• Ethernet ports for normal network access, depending on the platform

    • Oracle Exadata Database Machine X6-2 and earlier storage servers come with four Ethernet ports. However, only connect one port to a switch, and configure it for network access.

  • One Ethernet port is exposed by the Baseboard Management Controller (BMC), or Management Controller (MC) on the storage server. This port is used for Integrated Lights Out Manager (ILOM).

To prepare the storage server for network access, you must perform the following steps:

  1. Assign one address to the bonded RDMA Network Fabric port. When you first set up the storage server, you are prompted for the RDMA Network Fabric configuration information. This information is used automatically during the CREATE CELL command on first boot, and provides the data path for communication between the storage server and the database servers.

    To change the IP address after the initial configuration, use the following command, where interface_name is the interface name for the RDMA Network Fabric:

    CREATE CELL interconnect1=interface_name, interconnect2=interface_name
    

    For InfiniBand Transport Layer systems based on an InfiniBand Network Layer networks, the interface names are ib0 and ib1. For InfiniBand Transport Layer systems based on a RoCE Network Layer networks, the interface names are re0 and re1.

  2. Assign an IP address to the storage server for network access.

  3. Assign an IP address to the storage server for ILOM.

    You can access the remote management functionality with a Java-enabled Web browser at the assigned IP address.

See Also:

Oracle Integrated Lights Out Manager (ILOM) Documentation at http://www.oracle.com/goto/ilom/docs

2.5 Configuring Oracle Exadata System Software for Your Location

This section describes the storage cell configuration, and contains the following topics:

2.5.1 Configuring ILOM With Static IP for Oracle Exadata Storage Servers

Basic lights-out remote management configuration is done during the first boot.

Refer to Preparing the Servers for Integrated Lights Out Manager (ILOM) configuration information.

Caution:

Do not enable the sideband management available in ILOM. Doing so disables all the SNMP agent reporting and monitoring functionality for the server.

2.5.2 Preparing the Servers

Use the following steps to prepare the database servers and storage servers for use.

  1. Configure Integrated Lights Out Manager (ILOM).
  2. Power on the storage server to boot its operating system.
  3. Respond to the prompts to configure the system, after the storage server boots.

    Press y to confirm, or n to retry or terminate when you are prompted for a yes or no response during the configuration steps. The yes or no prompt shows the default choice in brackets. If you do not enter a response, then the default choice is selected when you press Enter.

  4. Check the network connections.

    The list of all discovered interfaces displays, and you are prompted to check the cables for those interfaces that do not have an active network cable connection. You can retry the configuration steps after connecting the cables, or ignore the unconnected interfaces. Only connected interfaces can be configured.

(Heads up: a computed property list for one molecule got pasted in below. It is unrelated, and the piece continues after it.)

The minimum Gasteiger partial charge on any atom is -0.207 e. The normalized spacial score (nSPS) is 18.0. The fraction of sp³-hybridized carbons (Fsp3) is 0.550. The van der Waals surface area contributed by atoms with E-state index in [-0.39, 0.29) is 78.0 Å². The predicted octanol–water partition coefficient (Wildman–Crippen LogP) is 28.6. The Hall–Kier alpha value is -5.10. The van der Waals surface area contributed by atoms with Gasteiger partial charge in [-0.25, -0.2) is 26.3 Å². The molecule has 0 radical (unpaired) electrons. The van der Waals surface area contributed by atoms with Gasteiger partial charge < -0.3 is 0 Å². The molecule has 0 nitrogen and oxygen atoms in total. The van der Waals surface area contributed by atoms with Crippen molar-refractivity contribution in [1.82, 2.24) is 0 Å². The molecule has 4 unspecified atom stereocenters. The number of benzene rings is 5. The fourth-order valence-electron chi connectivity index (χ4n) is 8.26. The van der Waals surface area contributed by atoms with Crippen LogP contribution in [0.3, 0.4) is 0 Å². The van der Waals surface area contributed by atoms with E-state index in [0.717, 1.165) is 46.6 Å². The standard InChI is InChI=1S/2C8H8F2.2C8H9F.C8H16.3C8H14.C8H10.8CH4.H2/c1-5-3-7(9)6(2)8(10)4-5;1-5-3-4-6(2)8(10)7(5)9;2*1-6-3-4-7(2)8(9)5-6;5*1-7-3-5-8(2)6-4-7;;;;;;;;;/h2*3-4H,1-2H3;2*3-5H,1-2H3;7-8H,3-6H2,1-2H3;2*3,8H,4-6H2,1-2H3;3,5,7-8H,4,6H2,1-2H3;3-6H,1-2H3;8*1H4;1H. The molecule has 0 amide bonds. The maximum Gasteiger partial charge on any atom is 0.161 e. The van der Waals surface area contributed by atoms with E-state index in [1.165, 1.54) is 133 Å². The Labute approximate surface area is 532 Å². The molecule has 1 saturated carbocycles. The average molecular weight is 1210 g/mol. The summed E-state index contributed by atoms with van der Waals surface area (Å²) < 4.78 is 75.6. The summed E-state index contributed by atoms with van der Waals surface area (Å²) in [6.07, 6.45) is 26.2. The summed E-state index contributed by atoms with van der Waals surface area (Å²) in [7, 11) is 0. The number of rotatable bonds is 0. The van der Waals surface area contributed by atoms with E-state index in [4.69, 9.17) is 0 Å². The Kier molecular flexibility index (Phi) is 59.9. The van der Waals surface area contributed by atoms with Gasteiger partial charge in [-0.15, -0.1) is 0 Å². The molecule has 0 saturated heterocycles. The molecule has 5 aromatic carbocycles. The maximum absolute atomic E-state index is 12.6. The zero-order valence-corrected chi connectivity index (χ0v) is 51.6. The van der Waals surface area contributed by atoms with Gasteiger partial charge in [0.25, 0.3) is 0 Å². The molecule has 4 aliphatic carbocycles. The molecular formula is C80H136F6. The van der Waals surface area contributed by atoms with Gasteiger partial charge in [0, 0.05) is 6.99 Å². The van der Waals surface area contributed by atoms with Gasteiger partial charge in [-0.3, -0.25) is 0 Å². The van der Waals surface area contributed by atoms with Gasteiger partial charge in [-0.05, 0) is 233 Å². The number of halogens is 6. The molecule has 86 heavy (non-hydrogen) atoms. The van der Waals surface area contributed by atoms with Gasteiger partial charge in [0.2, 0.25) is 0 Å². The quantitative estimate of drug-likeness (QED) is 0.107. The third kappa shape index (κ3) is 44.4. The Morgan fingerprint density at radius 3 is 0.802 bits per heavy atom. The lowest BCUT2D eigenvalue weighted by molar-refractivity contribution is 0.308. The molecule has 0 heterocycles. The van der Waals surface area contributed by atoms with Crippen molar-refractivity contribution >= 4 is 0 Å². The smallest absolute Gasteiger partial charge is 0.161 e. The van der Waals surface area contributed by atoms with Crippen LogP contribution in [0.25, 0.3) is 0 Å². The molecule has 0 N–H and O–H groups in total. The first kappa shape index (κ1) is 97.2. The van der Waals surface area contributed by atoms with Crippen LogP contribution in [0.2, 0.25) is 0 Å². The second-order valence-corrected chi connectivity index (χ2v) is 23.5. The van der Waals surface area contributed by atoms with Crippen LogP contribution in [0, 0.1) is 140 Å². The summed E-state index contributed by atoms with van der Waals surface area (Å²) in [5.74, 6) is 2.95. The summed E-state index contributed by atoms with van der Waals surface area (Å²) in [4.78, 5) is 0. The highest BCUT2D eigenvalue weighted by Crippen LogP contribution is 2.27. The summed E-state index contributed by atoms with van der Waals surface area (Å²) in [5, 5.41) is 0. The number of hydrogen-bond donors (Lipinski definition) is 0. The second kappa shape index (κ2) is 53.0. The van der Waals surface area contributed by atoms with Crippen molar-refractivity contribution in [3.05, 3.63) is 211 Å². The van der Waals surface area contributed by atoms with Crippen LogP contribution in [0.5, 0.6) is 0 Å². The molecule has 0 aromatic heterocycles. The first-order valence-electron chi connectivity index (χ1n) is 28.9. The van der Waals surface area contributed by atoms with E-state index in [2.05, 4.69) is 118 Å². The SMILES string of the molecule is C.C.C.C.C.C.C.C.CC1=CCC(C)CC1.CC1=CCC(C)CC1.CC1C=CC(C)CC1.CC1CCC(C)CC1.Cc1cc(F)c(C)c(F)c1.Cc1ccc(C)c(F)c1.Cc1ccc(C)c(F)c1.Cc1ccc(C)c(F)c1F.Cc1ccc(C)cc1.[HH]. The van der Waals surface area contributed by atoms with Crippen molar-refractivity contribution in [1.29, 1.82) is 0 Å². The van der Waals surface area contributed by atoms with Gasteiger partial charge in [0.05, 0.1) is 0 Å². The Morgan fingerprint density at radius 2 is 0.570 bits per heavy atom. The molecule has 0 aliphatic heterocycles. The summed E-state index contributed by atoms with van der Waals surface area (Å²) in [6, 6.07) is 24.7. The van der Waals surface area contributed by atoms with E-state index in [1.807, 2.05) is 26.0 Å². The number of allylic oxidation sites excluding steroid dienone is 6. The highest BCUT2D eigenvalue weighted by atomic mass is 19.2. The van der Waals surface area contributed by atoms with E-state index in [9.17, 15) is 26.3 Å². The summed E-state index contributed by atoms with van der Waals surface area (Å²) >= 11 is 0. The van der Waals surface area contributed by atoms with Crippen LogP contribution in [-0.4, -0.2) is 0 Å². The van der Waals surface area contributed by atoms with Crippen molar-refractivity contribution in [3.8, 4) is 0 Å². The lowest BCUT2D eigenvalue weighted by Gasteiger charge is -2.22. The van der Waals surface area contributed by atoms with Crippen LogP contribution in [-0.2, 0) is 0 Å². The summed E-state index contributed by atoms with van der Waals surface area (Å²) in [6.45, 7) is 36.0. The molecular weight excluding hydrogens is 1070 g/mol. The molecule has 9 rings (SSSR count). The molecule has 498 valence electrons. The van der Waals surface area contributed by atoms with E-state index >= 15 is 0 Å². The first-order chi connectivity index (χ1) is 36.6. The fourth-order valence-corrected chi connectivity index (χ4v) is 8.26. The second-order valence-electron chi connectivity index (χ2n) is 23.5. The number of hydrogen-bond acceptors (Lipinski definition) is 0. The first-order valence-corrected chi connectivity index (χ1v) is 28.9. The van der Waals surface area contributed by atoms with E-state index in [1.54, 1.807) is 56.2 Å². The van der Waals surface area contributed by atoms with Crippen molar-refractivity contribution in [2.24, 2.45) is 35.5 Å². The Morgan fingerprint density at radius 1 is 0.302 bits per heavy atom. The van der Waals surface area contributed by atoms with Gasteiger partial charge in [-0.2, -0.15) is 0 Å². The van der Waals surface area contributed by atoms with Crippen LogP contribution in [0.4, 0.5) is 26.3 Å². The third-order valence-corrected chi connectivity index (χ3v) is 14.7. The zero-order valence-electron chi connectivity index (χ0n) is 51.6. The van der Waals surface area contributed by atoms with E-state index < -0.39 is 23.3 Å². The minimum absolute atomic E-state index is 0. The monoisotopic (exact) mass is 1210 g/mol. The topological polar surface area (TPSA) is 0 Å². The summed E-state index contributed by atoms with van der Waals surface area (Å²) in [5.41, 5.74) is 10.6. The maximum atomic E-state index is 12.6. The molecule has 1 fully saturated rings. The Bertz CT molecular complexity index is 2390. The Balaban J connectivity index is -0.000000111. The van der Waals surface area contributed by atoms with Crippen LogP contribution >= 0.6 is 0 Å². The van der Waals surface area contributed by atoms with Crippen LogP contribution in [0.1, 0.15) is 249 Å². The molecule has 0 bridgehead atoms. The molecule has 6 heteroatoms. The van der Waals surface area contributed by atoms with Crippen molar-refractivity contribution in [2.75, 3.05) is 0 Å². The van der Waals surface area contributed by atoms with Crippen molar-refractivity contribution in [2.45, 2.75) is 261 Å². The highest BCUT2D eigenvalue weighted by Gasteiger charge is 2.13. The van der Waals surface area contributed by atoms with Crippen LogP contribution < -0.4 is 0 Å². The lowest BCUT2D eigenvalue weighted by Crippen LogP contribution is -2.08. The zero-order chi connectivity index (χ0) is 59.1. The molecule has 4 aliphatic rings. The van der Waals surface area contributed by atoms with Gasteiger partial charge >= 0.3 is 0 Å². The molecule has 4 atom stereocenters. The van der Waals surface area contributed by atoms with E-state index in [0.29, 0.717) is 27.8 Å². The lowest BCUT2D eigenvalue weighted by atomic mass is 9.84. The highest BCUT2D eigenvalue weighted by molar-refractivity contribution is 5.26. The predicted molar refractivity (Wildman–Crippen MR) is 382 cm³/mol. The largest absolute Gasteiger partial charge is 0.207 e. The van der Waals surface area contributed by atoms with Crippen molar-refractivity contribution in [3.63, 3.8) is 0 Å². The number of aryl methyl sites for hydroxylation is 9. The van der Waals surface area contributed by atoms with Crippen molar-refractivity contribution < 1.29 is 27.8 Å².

5. Enter the DNS server IP addresses, if needed.
    A DNS is not needed for a standalone, private storage environment.
  6. Enter the time preference.
    • Choose the local time region number from the displayed list of available time regions.
    • Choose the location within the time region number from the displayed list of locations.
  7. Enter the Network Time Protocol (NTP) servers.

    These servers are required to maintain the time on the system correctly, and are synchronized to your local time source.

  8. Enter the Ethernet addresses, RDMA Network Fabric IP addresses and interfaces.

    A list of all Ethernet and RDMA Network Fabric interfaces that have an active network connection is displayed with the name of the interface on the extreme left. The InfiniBand Transport Layer systems based on an InfiniBand Network Layer interface is named BONDIB0 and uses bonding between physical InfiniBand Transport Layer systems based on an InfiniBand Network Layer interfaces ib0 and ib1. Bonding provides the ability to transparently fail over from ib0 to ib1 or from ib1 to ib0 if connectivity is lost to ib0 or ib1, respectively.

    For each Ethernet and RDMA Network Fabric interface you configure, you are prompted for the following that apply to the interface:

    • IP address
    • Netmask
    • Gateway IP address
    • Fully-qualified domain name

    If you choose not to configure each interface in the list, then that interface is not configured, and it does not start at system startup. After the configuration of the IP addresses, the system completes the startup process. At the end of the process, additional packages are installed.

  9. Select the canonical, fully-qualified domain name from the list.

    This host name is the primary public host name for the server, and is part of the /etc/sysconfig/network file.

    If more than one Ethernet interface was configured with the gateway, then select the line number for the default gateway. This gateway is in the /etc/sysconfig/network file, and is used as the default gateway.